Social support among those who are spiritually healthy has been demonstrated to contribute to other health benefits.6 Conversely, many of today’s social ills stem from a sense of isolation and loneliness. Many feel vulnerable, as if they have to face life on their own. As social structures fall apart, spiritual consciousness is often the only remaining foundation.
Although the Bible speaks of God as our ultimate support, as in “When my father and mother forsake me, then the Lord will take care of me” (Ps. 27:10), even Jesus surrounded Himself with friends whom He described as “My mother and My brothers” (Matt. 12:49).
Spiritual Health and Mental Health
The mind controls all the decisions and actions one takes. In the words of WHO: “Mental health is defined as a state of well-being in which every individual realizes his or her potential, can cope with the normal stresses of life, can work productively and fruitfully, and is able to make a contribution to her or his community.”7
The leading clinical conditions that have negative effects to mental health, according to the WHO, include depression, stress, drug addictions, eating disorders, and suicide.
Harold Koenig, a professor of psychiatry and behavioral science, led a team that did a systematic review of data-based quantitative research published in peer-reviewed journals between 1872 and 2010 on religion, spirituality, and health. It found that spirituality had an overall inverse effect on suicide, anxiety, depression, almost all psychiatric conditions. Spiritually inclined people had positive character traits, a good sense of control, and generally score high on a happiness index regardless of denomination.8
Good spiritual health allows one to believe Jesus, as when He told His disciples, “Peace I leave with you, My peace I give to you; not as the world gives do I give to you. Let not your heart be troubled, neither let it be afraid” (John 14:27). In claiming such promises, we can find mental and emotional peace.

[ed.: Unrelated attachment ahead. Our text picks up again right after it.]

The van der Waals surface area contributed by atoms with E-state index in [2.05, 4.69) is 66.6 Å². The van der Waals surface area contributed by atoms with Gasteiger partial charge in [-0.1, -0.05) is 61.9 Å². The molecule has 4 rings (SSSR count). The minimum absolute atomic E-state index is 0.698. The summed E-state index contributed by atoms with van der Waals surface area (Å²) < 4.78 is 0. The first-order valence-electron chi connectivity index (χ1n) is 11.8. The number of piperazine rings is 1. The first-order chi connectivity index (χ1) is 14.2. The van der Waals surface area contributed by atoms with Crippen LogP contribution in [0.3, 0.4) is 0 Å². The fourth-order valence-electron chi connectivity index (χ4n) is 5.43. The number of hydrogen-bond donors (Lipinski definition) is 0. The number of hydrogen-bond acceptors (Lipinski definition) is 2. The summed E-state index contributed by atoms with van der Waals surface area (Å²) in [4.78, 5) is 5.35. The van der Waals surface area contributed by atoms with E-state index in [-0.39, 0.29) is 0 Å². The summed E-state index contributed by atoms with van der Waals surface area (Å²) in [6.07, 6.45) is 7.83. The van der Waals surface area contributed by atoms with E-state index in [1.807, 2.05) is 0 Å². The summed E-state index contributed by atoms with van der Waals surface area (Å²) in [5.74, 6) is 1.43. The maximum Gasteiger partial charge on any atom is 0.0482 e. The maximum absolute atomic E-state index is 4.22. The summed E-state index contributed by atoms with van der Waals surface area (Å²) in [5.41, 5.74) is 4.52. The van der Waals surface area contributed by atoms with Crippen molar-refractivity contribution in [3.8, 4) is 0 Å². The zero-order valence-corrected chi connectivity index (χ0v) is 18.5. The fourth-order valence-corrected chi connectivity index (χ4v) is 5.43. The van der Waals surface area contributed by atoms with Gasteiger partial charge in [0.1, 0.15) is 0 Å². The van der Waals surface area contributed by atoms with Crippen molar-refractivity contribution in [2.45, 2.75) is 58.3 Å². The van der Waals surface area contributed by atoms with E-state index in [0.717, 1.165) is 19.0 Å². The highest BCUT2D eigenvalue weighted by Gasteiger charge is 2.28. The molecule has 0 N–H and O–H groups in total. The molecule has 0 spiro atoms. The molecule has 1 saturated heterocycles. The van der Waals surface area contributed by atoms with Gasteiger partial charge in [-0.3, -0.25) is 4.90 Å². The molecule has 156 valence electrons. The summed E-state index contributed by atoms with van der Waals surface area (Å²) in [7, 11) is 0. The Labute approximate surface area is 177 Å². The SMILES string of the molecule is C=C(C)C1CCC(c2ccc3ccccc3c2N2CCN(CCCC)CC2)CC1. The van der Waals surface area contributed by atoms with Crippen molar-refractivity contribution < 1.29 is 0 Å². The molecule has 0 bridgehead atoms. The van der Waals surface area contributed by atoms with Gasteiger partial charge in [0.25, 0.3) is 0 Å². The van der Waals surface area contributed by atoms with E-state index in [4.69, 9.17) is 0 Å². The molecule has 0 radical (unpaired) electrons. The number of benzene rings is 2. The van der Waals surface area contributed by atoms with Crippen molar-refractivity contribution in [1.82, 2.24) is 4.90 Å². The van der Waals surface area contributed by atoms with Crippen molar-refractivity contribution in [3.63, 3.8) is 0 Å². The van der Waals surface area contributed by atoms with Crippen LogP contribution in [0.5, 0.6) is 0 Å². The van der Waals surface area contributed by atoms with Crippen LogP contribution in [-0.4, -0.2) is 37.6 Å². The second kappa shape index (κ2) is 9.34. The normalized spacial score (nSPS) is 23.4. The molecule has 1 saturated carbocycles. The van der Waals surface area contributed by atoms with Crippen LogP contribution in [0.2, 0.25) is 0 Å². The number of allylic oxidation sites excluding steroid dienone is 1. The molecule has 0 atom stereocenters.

Communion with God is essential to our emotional and spiritual health. Many of us do not fully understand how prayer works or how to harness its power. Most do not fully understand how the phone connects people across oceans, yet we connect all the same. In the same manner, prayer is a powerful means of connecting with our Father in heaven and letting Him connect us with others.
With our current knowledge of the effects of lifestyle choices such as foods, life partners, media consumption, physical activity, etc., Adventists, through the Spirit of Prophecy and the Bible, have always had access to these counsels. Anyone whose spiritual commitment allows them to claim the promise of Jesus in John 13:17, “If you know these things, blessed are you if you do them,” could expect not only spiritual health from obedience to His Word, but balanced health in all aspects of life.
1 Constitution, World Health Organization (1948), www.who.int/about/mission/en/. 2 Harold G. Koenig, “Religion, Spirituality, and Health: The Research and Clinical Implications,” International Scholarly Research Notices (2012). 3 Linda K. George, David B. Larson, Harold G. Koenig, and Michael E. McCullough, “Spirituality and Health: What We Know, What We Need to Know,” Journal of Social and Clinical Psychology 19, no. 1 (2000): 102-116. 4 Ellen G. White, Counsels on Health (Mountain View, Calif.: Pacific Press Pub. Assn., 1923), p. 67. 5 Ellen G. White, Steps to Christ (Mountain View, Calif.: Pacific Press Pub. Assn., 1956). p. 101. 6 George et al. 7 www.who.int/features/factfiles/mental_health/en/ 8 Koenig.